It was R.J. Reynolds who made smoking so convenient.
Reynold was born in Virginia to a tobacco-growing, slave-owning family. He attended two colleges, one of them in Baltimore, and went to work for his father before striking out on his own.
In 1874, he moved to what’s now Winston-Salem to start his own tobacco company. He started his own tobacco company in what was then Winston. There were 15 other tobacco companies in town, but his outgrew them all.
Reynolds was an astute businessman and a hard worker, and he quickly became a wealthy man. He married a woman 30 years his junior, his former secretary Mary Katherine Smith, who, historical accounts suggest, helped bring out his progressive and philanthropic sides.
She successfully urged him to shorten the work hours of employees, pay them more and provide them with meals, schools and nursery services.
When he built what would become Reynolda House, he also had a village constructed nearby where workers could live. It’s now called Reynolda Village, a collection of restaurants and shops. Also on the grounds, golf being his passion, he commissioned a 9-hole golf course, which now serves as the grassy meadow where Ace likes to romp, or just rest.
He also granted endowments to Guilford College, the Oxford Orphan Asylum, and the Baptist Orphanage, in addition to a lot of other charities and churches in the Winston-Salem community. He became the first southern man to establish a hospital serving African-Americans. He donated as well to establish the Slater Industrial School, which became Winston-Salem State University.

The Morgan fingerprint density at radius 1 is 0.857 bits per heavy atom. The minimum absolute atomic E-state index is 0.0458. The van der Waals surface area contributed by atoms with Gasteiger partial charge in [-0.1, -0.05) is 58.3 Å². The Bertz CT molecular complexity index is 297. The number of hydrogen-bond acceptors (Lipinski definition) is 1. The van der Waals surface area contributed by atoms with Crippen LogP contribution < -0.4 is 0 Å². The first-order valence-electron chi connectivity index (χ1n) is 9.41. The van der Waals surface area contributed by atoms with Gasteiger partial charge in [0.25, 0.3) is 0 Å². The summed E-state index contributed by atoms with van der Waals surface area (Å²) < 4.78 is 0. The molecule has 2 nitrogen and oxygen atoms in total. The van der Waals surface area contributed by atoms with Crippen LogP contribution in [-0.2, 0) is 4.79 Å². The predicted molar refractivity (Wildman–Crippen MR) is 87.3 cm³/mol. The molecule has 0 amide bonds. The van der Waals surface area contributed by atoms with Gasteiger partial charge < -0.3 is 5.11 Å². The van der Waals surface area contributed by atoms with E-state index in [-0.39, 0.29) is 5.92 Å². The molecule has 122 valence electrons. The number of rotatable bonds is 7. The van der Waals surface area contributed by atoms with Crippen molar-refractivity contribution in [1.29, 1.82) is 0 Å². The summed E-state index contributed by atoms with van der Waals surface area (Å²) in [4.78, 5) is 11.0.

R.J. didn’t get to enjoy Reynolda House too long. He died the year after it was completed.
His daughter, Mary Reynolds Babcock, would donate it for use as an art museum, and the Reynolds’ philanthropic ways would continue. About 300 acres of the Reynolda estate was donated to Wake Forest University, which moved from the town of Wake Forest to Winston-Salem in 1956.
Today, the Reynolds family name is stamped on much of Winston-Salem, including the library at Wake Forest, the airport, a high school, a park and an auditorium, and the various components that make up Reynolda — Reynolda House, Reynolda Village, Reynolda Gardens.
(Having recently returned to my ancestral homeplace in Winston-Salem, moving into the modest apartment in which my parents lived when I was born, I thought about naming it and its adjoining patch of grass after me. But I’m only renting, and Woestendieka doesn’t quite roll off the tongue like Reynolda.)
My honeysuckle encounter, and the hours I’ve spent slow-walking with Ace around Reynolda, have got me thinking I need to do more walking and less smoking, more pursuing of health and less feeding of urges. They’ve gotten me thinking too about how times change, and how things we were told were OK turn out not to be – like slavery and smoking, which, not to diminish the massive evil of the former, have much in common.